Silver is the fourth element in the periodic table, after copper and gold, with its symbol (Ag) derived from the Latin argentum, meaning “white and shining.” It is a coinage metal with properties closely resembling copper and gold.
Natural silver is found in the minerals argentite and tetrahedrite, usually associated with copper, lead, zinc and other sulfides. It is commonly reduced to pure silver by low heat from its ores.
Historically, the silver coinage industry became an important part of society and was one of the driving forces behind the development of civilizations in Mesopotamia and the Near East, as well as in ancient Greece, Rome and Carthage. Its value also enabled the mercenary armies of these cultures to hire soldiers and conquer enemies.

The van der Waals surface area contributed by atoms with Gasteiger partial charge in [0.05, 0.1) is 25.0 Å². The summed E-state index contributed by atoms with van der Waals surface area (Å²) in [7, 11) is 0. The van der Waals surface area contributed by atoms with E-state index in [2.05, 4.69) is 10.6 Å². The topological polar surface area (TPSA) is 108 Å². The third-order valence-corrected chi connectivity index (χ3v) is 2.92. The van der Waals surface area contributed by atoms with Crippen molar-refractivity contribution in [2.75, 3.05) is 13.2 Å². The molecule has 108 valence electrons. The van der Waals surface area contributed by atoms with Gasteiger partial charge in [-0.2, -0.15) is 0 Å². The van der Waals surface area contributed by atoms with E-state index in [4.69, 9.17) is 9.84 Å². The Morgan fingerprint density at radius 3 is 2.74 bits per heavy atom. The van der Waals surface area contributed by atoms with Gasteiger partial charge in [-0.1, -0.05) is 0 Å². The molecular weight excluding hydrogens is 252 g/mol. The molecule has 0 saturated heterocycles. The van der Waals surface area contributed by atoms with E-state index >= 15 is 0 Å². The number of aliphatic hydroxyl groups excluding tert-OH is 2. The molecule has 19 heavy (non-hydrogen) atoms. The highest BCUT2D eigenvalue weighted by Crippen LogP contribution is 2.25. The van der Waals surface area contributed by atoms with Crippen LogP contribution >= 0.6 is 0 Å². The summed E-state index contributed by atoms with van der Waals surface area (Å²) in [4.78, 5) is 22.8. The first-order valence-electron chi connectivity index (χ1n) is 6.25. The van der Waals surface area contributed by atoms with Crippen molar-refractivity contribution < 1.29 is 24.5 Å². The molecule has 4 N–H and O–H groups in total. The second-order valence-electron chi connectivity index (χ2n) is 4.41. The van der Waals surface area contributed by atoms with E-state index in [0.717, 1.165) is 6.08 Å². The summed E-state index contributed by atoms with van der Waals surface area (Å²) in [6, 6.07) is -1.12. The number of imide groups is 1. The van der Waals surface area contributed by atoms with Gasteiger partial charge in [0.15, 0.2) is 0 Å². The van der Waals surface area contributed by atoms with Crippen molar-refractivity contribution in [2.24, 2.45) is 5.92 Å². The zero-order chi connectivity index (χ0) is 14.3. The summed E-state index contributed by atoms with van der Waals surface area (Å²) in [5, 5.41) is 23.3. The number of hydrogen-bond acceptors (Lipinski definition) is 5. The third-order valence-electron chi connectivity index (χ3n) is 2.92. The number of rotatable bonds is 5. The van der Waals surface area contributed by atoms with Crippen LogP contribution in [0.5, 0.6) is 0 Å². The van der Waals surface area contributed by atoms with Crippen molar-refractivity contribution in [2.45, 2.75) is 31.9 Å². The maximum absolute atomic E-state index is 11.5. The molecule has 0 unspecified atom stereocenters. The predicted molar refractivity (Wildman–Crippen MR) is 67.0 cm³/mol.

The two stable isotopes of silver, silver-107 and silver-109, contribute to its average atomic mass in nearly equal amounts. As a result, pure silver is composed of about ninety percent of silver-107 and twenty-nine percent of silver-109.
Stable isotopes are characterized by the number of neutrons in their atomic nuclei. In contrast, radioactive isotopes are characterized by their decay products and their half-lives.
American Elements produces more than 250 stable metallic isotopes, which are used for biological and biomedical labeling, target materials and other applications. silver-109 is one of the most widely used of these isotopes.
Among the many redox processes that could affect the isotopic composition of an element, silver-109 is most susceptible to the Nuclear Field Shift effect, which can reduce ln b values by as much as -1 x 10-4 (two epsilon units) at 0 degC. This effect is strongest for Ag+ ions in hydrates, chloride complexes, sulfides, sulfates, Sb-As sulfosalts, carbonates, and As-ammines, but less so at higher temperatures.